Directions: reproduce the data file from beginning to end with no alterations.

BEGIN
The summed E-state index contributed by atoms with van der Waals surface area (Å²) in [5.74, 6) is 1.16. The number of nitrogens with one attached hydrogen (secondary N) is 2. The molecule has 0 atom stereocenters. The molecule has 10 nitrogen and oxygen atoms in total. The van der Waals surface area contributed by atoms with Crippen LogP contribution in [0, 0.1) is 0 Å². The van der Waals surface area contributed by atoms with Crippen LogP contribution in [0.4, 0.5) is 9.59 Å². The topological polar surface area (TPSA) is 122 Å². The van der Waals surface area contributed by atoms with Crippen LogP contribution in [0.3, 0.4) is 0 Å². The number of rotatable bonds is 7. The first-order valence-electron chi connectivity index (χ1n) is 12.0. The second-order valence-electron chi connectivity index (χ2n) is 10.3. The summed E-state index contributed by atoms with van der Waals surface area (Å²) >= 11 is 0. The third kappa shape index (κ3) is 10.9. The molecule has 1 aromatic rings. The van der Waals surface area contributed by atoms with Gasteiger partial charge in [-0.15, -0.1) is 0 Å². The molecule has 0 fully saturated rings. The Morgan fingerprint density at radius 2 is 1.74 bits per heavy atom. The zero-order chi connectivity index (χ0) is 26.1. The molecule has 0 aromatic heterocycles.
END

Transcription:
The summed E-state index contributed by atoms with van der Waals surface area (Å²) in [5.74, 6) is 1.16. The number of nitrogens with one attached hydrogen (secondary N) is 2. The molecule has 0 atom stereocenters. The molecule has 10 nitrogen and oxygen atoms in total. The van der Waals surface area contributed by atoms with Crippen LogP contribution in [0, 0.1) is 0 Å². The van der Waals surface area contributed by atoms with Crippen LogP contribution in [0.4, 0.5) is 9.59 Å². The topological polar surface area (TPSA) is 122 Å². The van der Waals surface area contributed by atoms with Crippen LogP contribution in [0.3, 0.4) is 0 Å². The number of rotatable bonds is 7. The first-order valence-electron chi connectivity index (χ1n) is 12.0. The second-order valence-electron chi connectivity index (χ2n) is 10.3. The summed E-state index contributed by atoms with van der Waals surface area (Å²) >= 11 is 0. The third kappa shape index (κ3) is 10.9. The molecule has 1 aromatic rings. The van der Waals surface area contributed by atoms with Gasteiger partial charge in [-0.15, -0.1) is 0 Å². The molecule has 0 fully saturated rings. The Morgan fingerprint density at radius 2 is 1.74 bits per heavy atom. The zero-order chi connectivity index (χ0) is 26.1. The molecule has 0 aromatic heterocycles.